Washing our hands is one of those techniques you’d expect to be so ingrained in our daily life, that it needs no direction or inspection. After all, we use our hands for nearly every task we do. However, numerous studies have shown that we may not be as attentive to this essential hygiene method as we should. A study by cleaning company, SMC Premier, looked at the hygiene habits of office workers. It found that only 61% of those within the study washed their hands properly after going to the toilet. Other research from Water Aid found that as little as 19% of people globally used soap appropriately when washing their hands.
Handwashing techniques are put in place to maintain high levels of health and safety. They are essential in every environment, be that work or residential. And, for this reason, it is vital that we understand the best methods to remove bacteria, viruses and disease-causing contaminants.
Different types of microorganisms linked to hand washing
In 1938, a study established that the bacteria commonly found on hands can be divided into 2 categories – resident and transient.
Resident Microorganisms / Normal Flora
Resident microorganisms are seated within the epidermis and are not readily removed. They are unlikely to cause infections unless allowed access to the deeper tissue due to surgery or other invasive procedures. These bacteria are impacted and altered by a number of factors – namely diet, environment and hygiene habits.
These bacteria are found on the surface of the skin, amongst the outer layers. These are not part of the normal flora and usually only survive for a short period of time. They are evident as a result of contamination and can be removed easily through good hand washing techniques.
The variation of micro-organisms that fit within these two categories can range from benign through to pathogenic. The more dangerous of the two can be spread easily through contact – whether that be people-to-people from a surface to the hand. Contaminated items in a specified place increase the risk of infection, however good hand hygiene is one of the most effective ways to minimise this.
Handwashing techniques for health & safety
The right handwashing techniques depend largely on the task that is being undertaken. Identifying the most appropriate method ensures that adequate caution is taken to minimise the spread of infection, bacteria and other potentially harmful substances. These three techniques are:
1. Social Hand Hygiene-Routine Hand Washing
This is the most common form of handwashing. It requires you to use soap and warm water to remove dirt, dead skin cells and transient organisms. This method is recommended for when hands are visibly soiled. It should be used:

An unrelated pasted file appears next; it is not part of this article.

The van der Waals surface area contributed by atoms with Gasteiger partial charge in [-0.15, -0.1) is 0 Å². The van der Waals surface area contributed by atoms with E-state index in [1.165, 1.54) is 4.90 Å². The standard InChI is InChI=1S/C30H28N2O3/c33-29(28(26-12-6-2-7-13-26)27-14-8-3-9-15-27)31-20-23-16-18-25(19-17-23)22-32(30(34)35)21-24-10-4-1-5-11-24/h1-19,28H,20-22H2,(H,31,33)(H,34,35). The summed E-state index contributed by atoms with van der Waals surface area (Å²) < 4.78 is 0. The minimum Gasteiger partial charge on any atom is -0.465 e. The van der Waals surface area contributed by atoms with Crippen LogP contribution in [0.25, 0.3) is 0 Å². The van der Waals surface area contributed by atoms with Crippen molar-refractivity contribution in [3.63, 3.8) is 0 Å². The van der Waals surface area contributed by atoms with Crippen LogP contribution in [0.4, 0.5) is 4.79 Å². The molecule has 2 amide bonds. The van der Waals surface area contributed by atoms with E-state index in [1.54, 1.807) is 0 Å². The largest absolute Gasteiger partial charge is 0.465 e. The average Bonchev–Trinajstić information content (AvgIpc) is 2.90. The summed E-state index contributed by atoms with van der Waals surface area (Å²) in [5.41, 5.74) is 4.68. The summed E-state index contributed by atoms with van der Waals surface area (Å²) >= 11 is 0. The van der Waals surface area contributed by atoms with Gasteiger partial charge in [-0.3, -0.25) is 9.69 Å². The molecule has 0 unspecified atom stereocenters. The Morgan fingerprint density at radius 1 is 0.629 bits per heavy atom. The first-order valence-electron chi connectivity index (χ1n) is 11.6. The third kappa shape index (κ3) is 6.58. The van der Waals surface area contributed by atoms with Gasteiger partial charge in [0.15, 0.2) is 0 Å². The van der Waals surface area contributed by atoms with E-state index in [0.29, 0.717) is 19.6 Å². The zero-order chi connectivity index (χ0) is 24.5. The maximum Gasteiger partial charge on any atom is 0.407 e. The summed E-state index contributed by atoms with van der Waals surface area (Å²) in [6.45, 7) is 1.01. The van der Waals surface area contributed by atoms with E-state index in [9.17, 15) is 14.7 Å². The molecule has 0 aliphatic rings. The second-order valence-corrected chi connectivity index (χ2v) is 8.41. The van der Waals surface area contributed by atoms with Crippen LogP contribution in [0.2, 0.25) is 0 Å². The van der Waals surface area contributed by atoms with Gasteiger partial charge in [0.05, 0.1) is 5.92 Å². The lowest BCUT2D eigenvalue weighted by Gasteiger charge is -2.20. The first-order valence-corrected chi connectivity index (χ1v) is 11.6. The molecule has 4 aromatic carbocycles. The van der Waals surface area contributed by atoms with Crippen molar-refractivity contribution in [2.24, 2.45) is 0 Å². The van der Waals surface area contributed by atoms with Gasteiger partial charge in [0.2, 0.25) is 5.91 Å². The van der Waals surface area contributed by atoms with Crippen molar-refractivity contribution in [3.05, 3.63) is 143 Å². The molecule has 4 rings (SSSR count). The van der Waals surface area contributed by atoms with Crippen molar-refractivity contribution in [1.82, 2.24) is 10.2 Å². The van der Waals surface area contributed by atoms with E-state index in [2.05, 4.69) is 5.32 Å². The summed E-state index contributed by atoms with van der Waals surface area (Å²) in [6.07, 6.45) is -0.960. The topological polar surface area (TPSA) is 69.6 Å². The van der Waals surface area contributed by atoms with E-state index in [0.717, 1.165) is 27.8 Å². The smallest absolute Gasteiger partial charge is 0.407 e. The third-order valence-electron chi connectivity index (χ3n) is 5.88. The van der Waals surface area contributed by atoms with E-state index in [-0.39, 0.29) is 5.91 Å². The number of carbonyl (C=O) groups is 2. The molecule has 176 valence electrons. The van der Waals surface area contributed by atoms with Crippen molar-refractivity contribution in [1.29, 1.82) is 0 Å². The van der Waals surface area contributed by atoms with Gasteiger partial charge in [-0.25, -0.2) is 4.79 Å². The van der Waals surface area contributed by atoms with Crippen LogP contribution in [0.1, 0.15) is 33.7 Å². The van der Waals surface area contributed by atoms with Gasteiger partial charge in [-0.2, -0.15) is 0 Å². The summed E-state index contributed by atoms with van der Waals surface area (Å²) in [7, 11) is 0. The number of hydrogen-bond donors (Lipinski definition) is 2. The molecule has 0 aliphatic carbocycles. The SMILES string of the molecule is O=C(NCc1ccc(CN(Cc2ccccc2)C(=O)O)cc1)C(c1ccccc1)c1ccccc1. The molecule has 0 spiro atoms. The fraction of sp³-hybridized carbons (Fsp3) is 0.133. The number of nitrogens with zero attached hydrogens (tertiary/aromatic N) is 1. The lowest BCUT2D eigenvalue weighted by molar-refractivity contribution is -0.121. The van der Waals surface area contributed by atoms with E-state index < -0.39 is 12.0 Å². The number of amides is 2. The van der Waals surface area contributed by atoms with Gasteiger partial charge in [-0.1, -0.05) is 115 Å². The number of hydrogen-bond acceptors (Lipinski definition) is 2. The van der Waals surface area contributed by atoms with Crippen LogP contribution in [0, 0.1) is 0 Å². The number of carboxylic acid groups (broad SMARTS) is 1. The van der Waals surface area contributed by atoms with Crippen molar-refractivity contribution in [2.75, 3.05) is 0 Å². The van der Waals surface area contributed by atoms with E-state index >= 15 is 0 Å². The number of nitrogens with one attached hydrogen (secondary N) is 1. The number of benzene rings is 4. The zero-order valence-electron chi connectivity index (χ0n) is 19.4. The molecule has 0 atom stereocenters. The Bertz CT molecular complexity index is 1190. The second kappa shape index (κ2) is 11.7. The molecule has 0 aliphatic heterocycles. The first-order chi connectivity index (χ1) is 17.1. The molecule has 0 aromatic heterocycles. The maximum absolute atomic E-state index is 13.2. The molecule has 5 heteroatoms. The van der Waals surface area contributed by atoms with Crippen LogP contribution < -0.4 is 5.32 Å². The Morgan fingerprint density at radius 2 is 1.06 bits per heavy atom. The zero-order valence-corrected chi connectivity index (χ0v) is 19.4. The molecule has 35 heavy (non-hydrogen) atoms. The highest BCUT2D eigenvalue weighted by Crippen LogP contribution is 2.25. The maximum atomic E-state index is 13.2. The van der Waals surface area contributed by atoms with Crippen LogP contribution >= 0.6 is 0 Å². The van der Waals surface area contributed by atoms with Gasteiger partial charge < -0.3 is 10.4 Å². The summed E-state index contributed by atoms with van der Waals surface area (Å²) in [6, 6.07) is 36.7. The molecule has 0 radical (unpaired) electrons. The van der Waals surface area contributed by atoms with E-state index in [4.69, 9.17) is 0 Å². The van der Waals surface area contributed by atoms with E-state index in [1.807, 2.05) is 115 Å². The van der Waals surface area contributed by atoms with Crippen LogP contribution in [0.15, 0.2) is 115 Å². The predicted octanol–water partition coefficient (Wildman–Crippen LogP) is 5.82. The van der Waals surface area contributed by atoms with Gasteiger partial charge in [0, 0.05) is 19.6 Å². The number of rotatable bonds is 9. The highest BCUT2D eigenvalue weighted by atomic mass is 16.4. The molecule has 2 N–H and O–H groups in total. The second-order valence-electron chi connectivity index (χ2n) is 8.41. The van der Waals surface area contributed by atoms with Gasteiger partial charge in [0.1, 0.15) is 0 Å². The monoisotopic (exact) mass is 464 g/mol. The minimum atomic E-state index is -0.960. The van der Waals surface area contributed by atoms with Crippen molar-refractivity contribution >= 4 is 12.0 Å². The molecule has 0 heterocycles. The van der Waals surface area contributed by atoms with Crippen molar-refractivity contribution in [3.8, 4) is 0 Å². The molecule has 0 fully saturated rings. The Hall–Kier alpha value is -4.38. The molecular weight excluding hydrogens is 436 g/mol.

- Before starting a high-contact job
- Crossing into different departments
- Before handling food
- After visiting the toilet
- After handling a soiled item
- Other environments where cross-contamination is possible.
Instructions from the World Health Organisation require users to follow a 12-step process that should take 20-30 seconds to complete. By focusing on the different areas across the hands and following safe tap use methods, it is possible to reduce the presence of bacteria to as low as 8%.
2. Antiseptic Hand Hygiene
Here, the individual uses antiseptic handwash or an alcohol-based antiseptic handrub. This routine has been structured for high-risk situations – traditionally when coming into contact with unwell patients or before an invasive, surgical procedure. It can also be used after contamination, once you have washed your hands with soap and water. Alcohol-based sanitisers containing at least 60% alcohol can inactivate microbes when used appropriately. They should be allowed to dry fully after use.
This method works best when hands are not heavily soiled or greasy. The antiseptic gel should be applied to the palm and then rubbed over all surfaces of the hands until it dries.
3. Surgical Hand Hygiene
More tailored towards use by healthcare professionals, surgical hand hygiene is used prior to operating or invasive procedures. It requires the participant to effectively remove transient microorganism while suppressing resident floral to minimise infection spread. While surgical professionals wear gloves at all times, this method minimises the risk of infection in the event that these gloves split. The CDC also recommends that fingernails are kept short and are cleaned underneath to remove bacteria and dirt. This minimises the risk of glove damage and should be paired with the removal of items such as watches and jewellery.
Caring for your hands
Handwashing is essential, no matter the setting. However, our skin does not react well to excessive cleaning. Soaps break down the skin’s natural protective layer that helps to maintain moisture. If appropriate hand creams are not used, it’s common to see symptoms such as dryness, itching, flaking and cracks – specifically between fingers and around the knuckles. A rich hand cream, such as the Malée Verdure Nourishing Hand Cream uses scientific research and natural products to rehydrate your skin. Beeswax helps to restore this barrier without clogging pores and acts as a humectant to attract water. Avocado Oil thickens up the top epidermis later and also helps to repair this skin barrier. And, Sweet Almond Oil reduces dermatitis on hands and helps to relieve itching. Use a pea-sized amount after every hand washing session, allowing it to be fully absorbed for the best results.
Handwashing techniques are commonly misunderstood and dismissed as general knowledge. However, with a high percentage of individuals still not following the most appropriate procedures, our health & safety remains at risk. Using soap and water for a 20-30 second period and then using a nourishing hand cream helps to remove contaminants and restore the protective layer of oils and waxes on your skin.